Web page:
PowerShell Orchestration with Scheduled Jobs - The Start of a Series

In an effort to spread my love of Windows PowerShell scheduled jobs, this is the start of series on the subject.

PowerShell Orchestration with Scheduled Jobs - The Start of a Series

I love Windows PowerShell scheduled jobs. It occurred to me recently that I've used them in plenty of posts, but I've never really delved into them any deeper than getting a specific task sorted.

This is the first in a series of posts, the aim of which is to make you love them too.

You may have noticed that I referenced scheduled jobs with the Windows PowerShell prefix above. That was not a mistake, or subconscious twitch. At the time of writing, the required cmdlets have not ported to PowerShell Core and as such the Windows moniker is very important.

With that caveat out of the way, I will be simply referring to scheduled jobs throughout this series.

Not Your Father's Scheduled Tasks

Scheduled jobs are a hybrid of two concepts: Windows PowerShell jobs, often referred to as background jobs, and Task Scheduler tasks. Like tasks, scheduled jobs are saved to disk and are visible within the Task Scheduler management console; this will be explored further in a latter post.

Where scheduled jobs differ is the fact that when one runs it happens inside a background job. This job natively captures the object returned at the end of whatever script was executed and is saved for later retrieval.

When setting up a job you are also able to specify your code exactly as you would at a PowerShell prompt. Tasks, on the other hand, require you to call powershell.exe with messy flags and arcane syntax.

Creating a Scheduled Job

Before we get too far ahead of ourselves, we should create our first scheduled job.

This scheduled job automatically updates the help files on the local computer. I have this on every computer I work on and it means I never have to worry about missing help or it otherwise being out of date.

PS C:\> $Option = New-ScheduledJobOption -RunElevated -RequireNetwork
PS C:\> $Trigger = New-JobTrigger -Daily -At 01:00
PS C:\> $JobSplat = @{
    Name               = 'Update PS Help'
	ScriptBlock        = {Update-Help}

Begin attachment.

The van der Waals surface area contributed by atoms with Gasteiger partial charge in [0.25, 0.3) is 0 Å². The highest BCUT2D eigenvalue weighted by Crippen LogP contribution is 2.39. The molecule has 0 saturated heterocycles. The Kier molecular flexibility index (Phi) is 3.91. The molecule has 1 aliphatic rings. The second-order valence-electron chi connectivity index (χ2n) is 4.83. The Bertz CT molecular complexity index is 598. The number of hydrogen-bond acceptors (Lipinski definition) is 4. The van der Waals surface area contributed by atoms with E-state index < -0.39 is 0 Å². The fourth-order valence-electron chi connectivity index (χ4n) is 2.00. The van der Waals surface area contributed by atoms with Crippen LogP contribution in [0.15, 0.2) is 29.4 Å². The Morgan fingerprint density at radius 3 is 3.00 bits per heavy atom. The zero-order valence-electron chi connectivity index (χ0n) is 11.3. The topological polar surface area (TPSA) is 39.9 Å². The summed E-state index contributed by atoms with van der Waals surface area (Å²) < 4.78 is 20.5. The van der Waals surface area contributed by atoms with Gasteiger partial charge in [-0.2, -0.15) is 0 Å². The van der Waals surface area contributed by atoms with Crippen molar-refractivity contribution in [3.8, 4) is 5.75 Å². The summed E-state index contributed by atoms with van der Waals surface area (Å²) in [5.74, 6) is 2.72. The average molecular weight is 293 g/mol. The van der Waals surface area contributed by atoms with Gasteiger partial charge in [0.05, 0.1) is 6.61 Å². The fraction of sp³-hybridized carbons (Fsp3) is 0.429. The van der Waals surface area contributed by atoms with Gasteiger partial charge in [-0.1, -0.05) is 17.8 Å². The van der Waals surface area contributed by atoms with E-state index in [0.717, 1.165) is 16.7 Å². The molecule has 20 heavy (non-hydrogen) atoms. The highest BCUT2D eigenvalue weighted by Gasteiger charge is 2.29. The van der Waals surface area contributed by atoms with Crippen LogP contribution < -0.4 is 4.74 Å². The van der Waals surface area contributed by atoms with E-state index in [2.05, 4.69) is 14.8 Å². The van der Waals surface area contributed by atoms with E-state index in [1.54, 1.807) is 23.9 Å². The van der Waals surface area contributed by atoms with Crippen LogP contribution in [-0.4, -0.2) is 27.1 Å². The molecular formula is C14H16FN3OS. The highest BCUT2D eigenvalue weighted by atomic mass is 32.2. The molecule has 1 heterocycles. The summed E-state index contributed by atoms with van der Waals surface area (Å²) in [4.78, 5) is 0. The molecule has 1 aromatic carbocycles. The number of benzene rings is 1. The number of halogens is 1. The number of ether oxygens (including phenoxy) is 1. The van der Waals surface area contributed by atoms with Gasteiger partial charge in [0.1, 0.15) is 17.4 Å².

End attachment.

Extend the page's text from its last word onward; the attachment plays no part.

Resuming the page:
Trigger            = $Trigger
	ScheduledJobOption = $Option
}
PS C:\> Register-ScheduledJob @JobSplat
Id     Name            JobTriggers     Command         Enabled
--     ----            -----------     -------         -------
1      Update PS Help  1               Update-Help     True

If you have jumped right in and tried running this example on your workstation, you likely just ran across the first thing to know about registering a new scheduled job: you have to do so in an elevated PowerShell session. In other words, make sure you first run PowerShell "as Administrator."

We will cover each component of this example in more depth throughout the next couple of posts, however we should quickly cover each line in sequence.

The New-ScheduledJobOption command specifies options which are applied to the within the Task Scheduler side of things. These are optional, but paying attention to them can help avoid potential pitfalls.

The first option we have chosen indicates that we want the PowerShell job to be running "as Administrator," this is helpful since you need elevated privileges to update system wide help files.

The second options means that the job will not run if the workstation does not have a network connection. As Update-Help downloads new help files from the internet, there is no point trying to run if a connection to it doesn't exist.

Next, New-JobTrigger defines when this job will run. Strictly speaking you do not have to supply a trigger, meaning that your job will only run if you manually trigger it. I have tried to list the parameters here is a Human readable format: "run every day at 1 AM."

Finally, we register the job. This final command is what records our scheduled job within the Task Scheduler. As part of this we supply the options and trigger that were defined earlier and also give the job a name and provide the code, in the form of a script block, that the job will execute.

Wrap Up

That's a good point to end this first post on scheduled jobs. Up next will be a deeper look at the options afforded to us by New-ScheduledJobOption.

Be aware that I'll be trying to slot content about other subjects in between posts in this series... I don't want to flood feeds with a single topic!

Also, remember that if you're looking for PowerShell help, you can always find it on Twitter using #PSHelp!

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